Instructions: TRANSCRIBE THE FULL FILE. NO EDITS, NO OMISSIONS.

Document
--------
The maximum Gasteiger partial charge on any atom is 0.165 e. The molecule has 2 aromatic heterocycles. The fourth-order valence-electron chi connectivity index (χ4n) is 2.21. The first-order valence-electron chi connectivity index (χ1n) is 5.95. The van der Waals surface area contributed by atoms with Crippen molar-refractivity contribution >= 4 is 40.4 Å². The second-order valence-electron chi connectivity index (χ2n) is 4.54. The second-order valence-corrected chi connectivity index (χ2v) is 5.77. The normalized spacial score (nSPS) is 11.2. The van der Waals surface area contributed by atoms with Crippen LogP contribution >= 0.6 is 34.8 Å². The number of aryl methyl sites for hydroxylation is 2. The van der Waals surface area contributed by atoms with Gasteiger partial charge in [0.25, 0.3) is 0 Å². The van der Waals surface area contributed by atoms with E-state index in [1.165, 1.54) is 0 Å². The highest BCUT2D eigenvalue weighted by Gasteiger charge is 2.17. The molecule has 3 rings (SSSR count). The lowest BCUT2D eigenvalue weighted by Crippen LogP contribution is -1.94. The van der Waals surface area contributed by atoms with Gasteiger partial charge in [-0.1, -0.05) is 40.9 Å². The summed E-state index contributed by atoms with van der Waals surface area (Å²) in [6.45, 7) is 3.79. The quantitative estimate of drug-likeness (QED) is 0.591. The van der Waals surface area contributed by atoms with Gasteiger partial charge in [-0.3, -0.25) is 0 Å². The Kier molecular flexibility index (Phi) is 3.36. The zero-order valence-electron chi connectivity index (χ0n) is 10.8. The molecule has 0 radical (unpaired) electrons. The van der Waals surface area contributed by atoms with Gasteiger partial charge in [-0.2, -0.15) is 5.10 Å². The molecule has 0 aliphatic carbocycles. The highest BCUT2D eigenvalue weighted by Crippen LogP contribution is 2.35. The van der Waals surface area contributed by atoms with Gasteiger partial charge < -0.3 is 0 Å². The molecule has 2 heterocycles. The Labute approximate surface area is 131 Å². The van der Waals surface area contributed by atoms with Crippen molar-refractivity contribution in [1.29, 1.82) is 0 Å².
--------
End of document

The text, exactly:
The maximum Gasteiger partial charge on any atom is 0.165 e. The molecule has 2 aromatic heterocycles. The fourth-order valence-electron chi connectivity index (χ4n) is 2.21. The first-order valence-electron chi connectivity index (χ1n) is 5.95. The van der Waals surface area contributed by atoms with Crippen molar-refractivity contribution >= 4 is 40.4 Å². The second-order valence-electron chi connectivity index (χ2n) is 4.54. The second-order valence-corrected chi connectivity index (χ2v) is 5.77. The normalized spacial score (nSPS) is 11.2. The van der Waals surface area contributed by atoms with Crippen LogP contribution >= 0.6 is 34.8 Å². The number of aryl methyl sites for hydroxylation is 2. The van der Waals surface area contributed by atoms with Gasteiger partial charge in [0.25, 0.3) is 0 Å². The van der Waals surface area contributed by atoms with E-state index in [1.165, 1.54) is 0 Å². The highest BCUT2D eigenvalue weighted by Gasteiger charge is 2.17. The molecule has 3 rings (SSSR count). The lowest BCUT2D eigenvalue weighted by Crippen LogP contribution is -1.94. The van der Waals surface area contributed by atoms with Gasteiger partial charge in [-0.1, -0.05) is 40.9 Å². The summed E-state index contributed by atoms with van der Waals surface area (Å²) in [6.45, 7) is 3.79. The quantitative estimate of drug-likeness (QED) is 0.591. The van der Waals surface area contributed by atoms with Gasteiger partial charge in [-0.3, -0.25) is 0 Å². The Kier molecular flexibility index (Phi) is 3.36. The zero-order valence-electron chi connectivity index (χ0n) is 10.8. The molecule has 0 radical (unpaired) electrons. The van der Waals surface area contributed by atoms with Gasteiger partial charge in [-0.2, -0.15) is 5.10 Å². The molecule has 0 aliphatic carbocycles. The highest BCUT2D eigenvalue weighted by Crippen LogP contribution is 2.35. The van der Waals surface area contributed by atoms with Gasteiger partial charge < -0.3 is 0 Å². The molecule has 2 heterocycles. The Labute approximate surface area is 131 Å². The van der Waals surface area contributed by atoms with Crippen molar-refractivity contribution in [1.29, 1.82) is 0 Å².